But problems still remain, and that brings us to the next issue: recourse. Today, even when there is a cause for action in many cases the “damages” to the victim of police harassment are very minimal for a single incident, which makes it difficult to hire a lawyer to prosecute a civil case. And, of course, many people can’t afford a lawyer in the first place. As Harrell pointed out, lawyers need to feed their families too, and if they don’t believe that taking the case would pay their bills, they can’t afford to take the case. So Harrell wants to draft an ordinance that would create a specific cause of action for biased policing that could be taken either to court and would award damages plus legal fees, or to the city hearing examiner — a form of “small claims court” where a petitioner doesn’t need to have a lawyer but damages are capped at $5000.  His hope is that this will create strong incentives to bring cases forward when biased policing occurs, and for lawyers to take those cases.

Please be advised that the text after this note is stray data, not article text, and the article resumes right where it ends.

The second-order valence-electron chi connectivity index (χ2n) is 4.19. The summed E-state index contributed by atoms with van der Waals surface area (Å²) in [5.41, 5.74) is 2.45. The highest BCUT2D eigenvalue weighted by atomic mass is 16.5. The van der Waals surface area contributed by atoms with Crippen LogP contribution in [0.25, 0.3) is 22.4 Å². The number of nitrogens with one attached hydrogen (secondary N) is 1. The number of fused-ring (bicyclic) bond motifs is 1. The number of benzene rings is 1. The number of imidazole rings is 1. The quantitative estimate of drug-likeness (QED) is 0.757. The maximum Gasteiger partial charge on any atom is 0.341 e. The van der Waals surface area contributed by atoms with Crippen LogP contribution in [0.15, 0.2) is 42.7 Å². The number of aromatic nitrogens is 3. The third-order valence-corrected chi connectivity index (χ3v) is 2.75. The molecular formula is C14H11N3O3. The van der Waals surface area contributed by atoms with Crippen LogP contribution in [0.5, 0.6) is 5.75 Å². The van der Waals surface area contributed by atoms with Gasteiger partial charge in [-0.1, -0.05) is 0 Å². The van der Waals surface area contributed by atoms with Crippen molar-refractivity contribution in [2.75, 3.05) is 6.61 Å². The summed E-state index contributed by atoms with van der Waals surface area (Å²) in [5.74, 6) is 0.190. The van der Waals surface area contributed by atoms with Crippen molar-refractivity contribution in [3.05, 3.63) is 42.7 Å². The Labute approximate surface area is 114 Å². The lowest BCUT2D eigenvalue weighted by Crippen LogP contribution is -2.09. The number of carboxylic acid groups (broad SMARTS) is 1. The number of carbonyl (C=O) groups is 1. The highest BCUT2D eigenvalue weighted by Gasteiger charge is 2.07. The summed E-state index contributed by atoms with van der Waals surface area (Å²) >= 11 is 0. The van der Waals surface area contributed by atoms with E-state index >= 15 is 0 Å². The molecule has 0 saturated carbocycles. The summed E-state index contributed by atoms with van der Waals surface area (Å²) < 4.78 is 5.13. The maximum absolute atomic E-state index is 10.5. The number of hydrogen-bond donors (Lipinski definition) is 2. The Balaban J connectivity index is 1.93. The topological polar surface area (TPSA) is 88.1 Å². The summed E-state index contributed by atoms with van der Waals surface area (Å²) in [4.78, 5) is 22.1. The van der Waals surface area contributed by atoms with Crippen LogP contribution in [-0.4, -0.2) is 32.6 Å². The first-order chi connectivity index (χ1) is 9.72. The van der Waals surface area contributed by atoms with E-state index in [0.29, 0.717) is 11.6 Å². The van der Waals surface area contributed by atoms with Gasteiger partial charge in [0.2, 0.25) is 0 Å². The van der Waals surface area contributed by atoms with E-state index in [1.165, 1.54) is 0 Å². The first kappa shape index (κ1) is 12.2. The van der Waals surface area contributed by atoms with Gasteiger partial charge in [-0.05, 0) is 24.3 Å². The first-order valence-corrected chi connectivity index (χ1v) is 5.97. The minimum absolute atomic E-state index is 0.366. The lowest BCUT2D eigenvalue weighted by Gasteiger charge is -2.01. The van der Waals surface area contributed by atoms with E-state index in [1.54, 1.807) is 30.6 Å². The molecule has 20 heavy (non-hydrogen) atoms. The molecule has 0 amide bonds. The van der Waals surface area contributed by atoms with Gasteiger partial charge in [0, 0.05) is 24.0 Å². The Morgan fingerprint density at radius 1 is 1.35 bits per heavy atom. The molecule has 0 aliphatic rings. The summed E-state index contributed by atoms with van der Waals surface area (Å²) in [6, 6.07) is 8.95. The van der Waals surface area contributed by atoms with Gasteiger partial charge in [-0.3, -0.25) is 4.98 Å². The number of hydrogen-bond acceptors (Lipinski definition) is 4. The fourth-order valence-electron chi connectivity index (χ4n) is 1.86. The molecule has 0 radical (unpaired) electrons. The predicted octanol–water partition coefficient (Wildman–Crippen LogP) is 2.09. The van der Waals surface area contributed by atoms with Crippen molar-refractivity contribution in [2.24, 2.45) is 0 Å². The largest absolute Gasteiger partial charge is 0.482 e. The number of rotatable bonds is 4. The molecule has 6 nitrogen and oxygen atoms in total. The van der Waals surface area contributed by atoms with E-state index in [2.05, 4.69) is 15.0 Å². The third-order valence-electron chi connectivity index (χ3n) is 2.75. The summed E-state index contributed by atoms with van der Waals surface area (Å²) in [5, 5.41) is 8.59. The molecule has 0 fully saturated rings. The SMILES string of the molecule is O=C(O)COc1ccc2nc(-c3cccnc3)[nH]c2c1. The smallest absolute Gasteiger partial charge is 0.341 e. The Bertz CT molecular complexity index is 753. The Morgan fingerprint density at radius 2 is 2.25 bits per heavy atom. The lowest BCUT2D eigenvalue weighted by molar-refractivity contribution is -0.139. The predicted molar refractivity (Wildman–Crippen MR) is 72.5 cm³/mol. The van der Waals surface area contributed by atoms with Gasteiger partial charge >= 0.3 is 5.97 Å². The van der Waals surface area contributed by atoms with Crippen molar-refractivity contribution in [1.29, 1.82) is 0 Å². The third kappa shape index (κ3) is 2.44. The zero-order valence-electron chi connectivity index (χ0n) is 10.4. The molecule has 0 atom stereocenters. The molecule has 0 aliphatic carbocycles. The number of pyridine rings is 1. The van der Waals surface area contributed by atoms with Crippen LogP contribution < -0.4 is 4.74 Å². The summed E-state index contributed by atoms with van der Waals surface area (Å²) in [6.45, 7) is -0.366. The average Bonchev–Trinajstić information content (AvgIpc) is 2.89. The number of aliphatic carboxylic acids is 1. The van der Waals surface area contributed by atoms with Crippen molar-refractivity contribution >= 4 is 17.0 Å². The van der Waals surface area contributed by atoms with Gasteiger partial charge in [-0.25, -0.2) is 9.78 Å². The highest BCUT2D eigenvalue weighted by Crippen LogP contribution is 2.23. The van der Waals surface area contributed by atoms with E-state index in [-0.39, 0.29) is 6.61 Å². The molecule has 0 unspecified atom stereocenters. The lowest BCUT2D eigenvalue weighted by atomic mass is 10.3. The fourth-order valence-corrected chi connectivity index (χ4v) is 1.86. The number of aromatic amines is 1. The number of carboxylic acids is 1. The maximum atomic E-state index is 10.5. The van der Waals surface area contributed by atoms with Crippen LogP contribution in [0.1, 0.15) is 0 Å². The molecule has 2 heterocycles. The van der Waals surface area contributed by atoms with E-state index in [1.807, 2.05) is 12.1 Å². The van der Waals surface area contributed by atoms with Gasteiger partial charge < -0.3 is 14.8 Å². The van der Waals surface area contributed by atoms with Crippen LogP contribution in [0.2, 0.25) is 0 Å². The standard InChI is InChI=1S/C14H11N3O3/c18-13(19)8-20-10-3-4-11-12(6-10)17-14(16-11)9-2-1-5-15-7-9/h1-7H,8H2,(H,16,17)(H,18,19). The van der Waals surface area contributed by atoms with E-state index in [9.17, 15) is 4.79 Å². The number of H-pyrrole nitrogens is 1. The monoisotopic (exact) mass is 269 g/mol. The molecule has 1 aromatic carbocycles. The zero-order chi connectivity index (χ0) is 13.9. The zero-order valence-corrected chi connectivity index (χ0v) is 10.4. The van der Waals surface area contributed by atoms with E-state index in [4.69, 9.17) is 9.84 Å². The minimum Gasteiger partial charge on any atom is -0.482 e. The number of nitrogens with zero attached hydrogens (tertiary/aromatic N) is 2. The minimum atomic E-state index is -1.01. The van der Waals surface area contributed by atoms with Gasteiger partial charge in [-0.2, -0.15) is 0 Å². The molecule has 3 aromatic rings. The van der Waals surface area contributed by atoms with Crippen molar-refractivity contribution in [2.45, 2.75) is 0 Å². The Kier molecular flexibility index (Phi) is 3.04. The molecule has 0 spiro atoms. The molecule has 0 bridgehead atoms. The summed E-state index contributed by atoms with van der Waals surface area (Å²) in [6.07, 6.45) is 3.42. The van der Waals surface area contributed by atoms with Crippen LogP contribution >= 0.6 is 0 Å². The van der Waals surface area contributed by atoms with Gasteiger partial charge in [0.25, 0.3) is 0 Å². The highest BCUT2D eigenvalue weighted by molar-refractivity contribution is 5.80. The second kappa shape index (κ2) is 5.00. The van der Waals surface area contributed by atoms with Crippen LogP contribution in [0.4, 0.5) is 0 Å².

There is a risk, however, that it will create a large number of frivolous cases.  So Harrell is also looking to draft the ordinance to allow judges to award legal fees against someone (or their lawyer) if the case is baseless, not brought in good faith, or meant to harass the police.